Dabigatran: (Moderate) Monitor for an increase in dabigatran-related adverse reactions if coadministration with enasidenib is necessary in patients with creatinine clearance (CrCl) greater than 50 mL/minute. Avoid coadministration in patients with CrCl less than 50 mL/minute when dabigatran is administered for treatment or reduction in risk of recurrence of deep venous thrombosis (DVT) or pulmonary embolism (PE) or prophylaxis of DVT or PE following hip replacement surgery. Avoid coadministration in patients with CrCl less than 30 mL/minute in patients with non-valvular atrial fibrillation. Serum concentrations of dabigatran are expected to be higher in patients with renal impairment compared to patients with normal renal function. Dabigatran is a P-glycoprotein substrate and enasidenib is a P-gp inhibitor.
    Darunavir; Cobicistat; Emtricitabine; Tenofovir alafenamide: (Moderate) Coadministration of tenofovir alafenamide with enasidenib may result in increased plasma concentrations of tenofovir leading to an increase in tenofovir-related adverse effects. Tenofovir alafenamide is a P-gp and BCRP substrate and enasidenib is a P-gp and BCRP inhibitor.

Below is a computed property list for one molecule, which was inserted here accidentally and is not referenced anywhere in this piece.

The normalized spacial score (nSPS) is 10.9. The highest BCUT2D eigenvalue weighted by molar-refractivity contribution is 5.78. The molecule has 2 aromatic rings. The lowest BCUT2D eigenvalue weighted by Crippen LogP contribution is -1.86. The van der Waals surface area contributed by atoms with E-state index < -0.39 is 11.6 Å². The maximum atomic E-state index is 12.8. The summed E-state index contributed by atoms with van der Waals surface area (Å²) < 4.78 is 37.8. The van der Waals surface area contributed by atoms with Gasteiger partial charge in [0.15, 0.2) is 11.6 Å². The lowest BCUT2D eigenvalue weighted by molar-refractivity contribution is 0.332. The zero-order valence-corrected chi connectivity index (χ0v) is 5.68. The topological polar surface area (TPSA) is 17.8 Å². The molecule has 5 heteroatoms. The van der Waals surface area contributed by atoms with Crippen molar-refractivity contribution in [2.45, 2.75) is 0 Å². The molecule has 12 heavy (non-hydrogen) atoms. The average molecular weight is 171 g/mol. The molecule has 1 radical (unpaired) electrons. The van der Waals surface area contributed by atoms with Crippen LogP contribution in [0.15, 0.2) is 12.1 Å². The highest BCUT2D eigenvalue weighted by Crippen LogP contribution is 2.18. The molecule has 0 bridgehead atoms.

Dasabuvir; Ombitasvir; Paritaprevir; Ritonavir: (Moderate) Monitor for an increase in ombitasvir-related adverse reactions if coadministration with enasidenib is necessary. Concurrent use may increase ombitasvir exposure. Ombitasvir is a P-gp and BCRP substrate and enasidenib is a P-gp and BCRP inhibitor. (Moderate) Monitor for an increase in paritaprevir-related adverse reactions if coadministration with enasidenib is necessary. Concurrent use may increase paritaprevir exposure. Paritaprevir is a P-gp, BCRP, and OATP1B1/3 substrate and enasidenib is a P-gp, BCRP, OATP1B1/3 inhibitor. (Moderate) Monitor for increased dasabuvir-related adverse reactions, including QT prolongation, if coadministered with enasidenib. Concurrent use may increase dasabuvir exposure. Dasabuvir is a P-gp and BCRP substrate and enasidenib is a P-gp and BCRP inhibitor.
    Digoxin: (Moderate) Increase monitoring of serum digoxin concentrations and watch for potential signs and symptoms of clinical toxicity when starting, adjusting, or discontinuing enasidenib. Concurrent use may increase digoxin exposure. Digoxin is a P-gp substrate with a narrow therapeutic index and enasidenib is a P-gp inhibitor. Coadministration of digoxin after multiple doses of enasidenib increased digoxin Cmax by 26% and AUC by 20%.